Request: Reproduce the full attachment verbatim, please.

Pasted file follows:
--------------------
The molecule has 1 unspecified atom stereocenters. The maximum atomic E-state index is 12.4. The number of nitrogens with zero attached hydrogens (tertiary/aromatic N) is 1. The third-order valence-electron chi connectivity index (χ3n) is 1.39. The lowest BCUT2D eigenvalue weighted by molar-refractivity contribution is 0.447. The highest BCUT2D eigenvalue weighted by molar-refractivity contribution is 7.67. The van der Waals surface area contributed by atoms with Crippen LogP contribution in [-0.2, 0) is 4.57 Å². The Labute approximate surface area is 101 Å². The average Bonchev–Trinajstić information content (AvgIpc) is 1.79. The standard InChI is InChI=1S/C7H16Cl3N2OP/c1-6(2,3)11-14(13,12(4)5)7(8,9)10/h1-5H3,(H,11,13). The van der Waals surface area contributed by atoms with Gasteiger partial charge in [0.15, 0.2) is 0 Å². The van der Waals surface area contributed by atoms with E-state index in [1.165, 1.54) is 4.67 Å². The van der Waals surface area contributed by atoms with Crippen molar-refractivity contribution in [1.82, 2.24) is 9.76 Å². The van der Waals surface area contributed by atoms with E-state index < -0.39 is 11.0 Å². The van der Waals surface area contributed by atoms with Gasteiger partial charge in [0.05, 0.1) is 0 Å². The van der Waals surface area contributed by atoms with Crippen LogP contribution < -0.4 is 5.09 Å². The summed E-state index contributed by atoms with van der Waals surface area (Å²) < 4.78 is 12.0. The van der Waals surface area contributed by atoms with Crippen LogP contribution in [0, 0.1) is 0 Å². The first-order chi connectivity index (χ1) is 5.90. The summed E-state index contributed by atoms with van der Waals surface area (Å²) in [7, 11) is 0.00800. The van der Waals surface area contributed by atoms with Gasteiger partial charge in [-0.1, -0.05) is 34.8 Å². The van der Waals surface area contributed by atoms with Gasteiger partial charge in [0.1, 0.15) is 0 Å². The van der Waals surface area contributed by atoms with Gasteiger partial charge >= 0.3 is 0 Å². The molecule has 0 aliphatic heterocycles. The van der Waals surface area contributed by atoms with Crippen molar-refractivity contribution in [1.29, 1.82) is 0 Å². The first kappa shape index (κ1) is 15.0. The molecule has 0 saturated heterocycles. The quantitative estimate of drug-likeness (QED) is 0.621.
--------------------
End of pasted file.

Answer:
The molecule has 1 unspecified atom stereocenters. The maximum atomic E-state index is 12.4. The number of nitrogens with zero attached hydrogens (tertiary/aromatic N) is 1. The third-order valence-electron chi connectivity index (χ3n) is 1.39. The lowest BCUT2D eigenvalue weighted by molar-refractivity contribution is 0.447. The highest BCUT2D eigenvalue weighted by molar-refractivity contribution is 7.67. The van der Waals surface area contributed by atoms with Crippen LogP contribution in [-0.2, 0) is 4.57 Å². The Labute approximate surface area is 101 Å². The average Bonchev–Trinajstić information content (AvgIpc) is 1.79. The standard InChI is InChI=1S/C7H16Cl3N2OP/c1-6(2,3)11-14(13,12(4)5)7(8,9)10/h1-5H3,(H,11,13). The van der Waals surface area contributed by atoms with Gasteiger partial charge in [0.15, 0.2) is 0 Å². The van der Waals surface area contributed by atoms with E-state index in [1.165, 1.54) is 4.67 Å². The van der Waals surface area contributed by atoms with Crippen molar-refractivity contribution in [1.82, 2.24) is 9.76 Å². The van der Waals surface area contributed by atoms with E-state index < -0.39 is 11.0 Å². The van der Waals surface area contributed by atoms with Gasteiger partial charge in [0.05, 0.1) is 0 Å². The van der Waals surface area contributed by atoms with Crippen LogP contribution < -0.4 is 5.09 Å². The summed E-state index contributed by atoms with van der Waals surface area (Å²) < 4.78 is 12.0. The van der Waals surface area contributed by atoms with Crippen LogP contribution in [0, 0.1) is 0 Å². The first-order chi connectivity index (χ1) is 5.90. The summed E-state index contributed by atoms with van der Waals surface area (Å²) in [7, 11) is 0.00800. The van der Waals surface area contributed by atoms with Gasteiger partial charge in [-0.1, -0.05) is 34.8 Å². The van der Waals surface area contributed by atoms with Gasteiger partial charge in [0.1, 0.15) is 0 Å². The van der Waals surface area contributed by atoms with Gasteiger partial charge >= 0.3 is 0 Å². The molecule has 0 aliphatic heterocycles. The van der Waals surface area contributed by atoms with Crippen molar-refractivity contribution in [1.29, 1.82) is 0 Å². The first kappa shape index (κ1) is 15.0. The molecule has 0 saturated heterocycles. The quantitative estimate of drug-likeness (QED) is 0.621.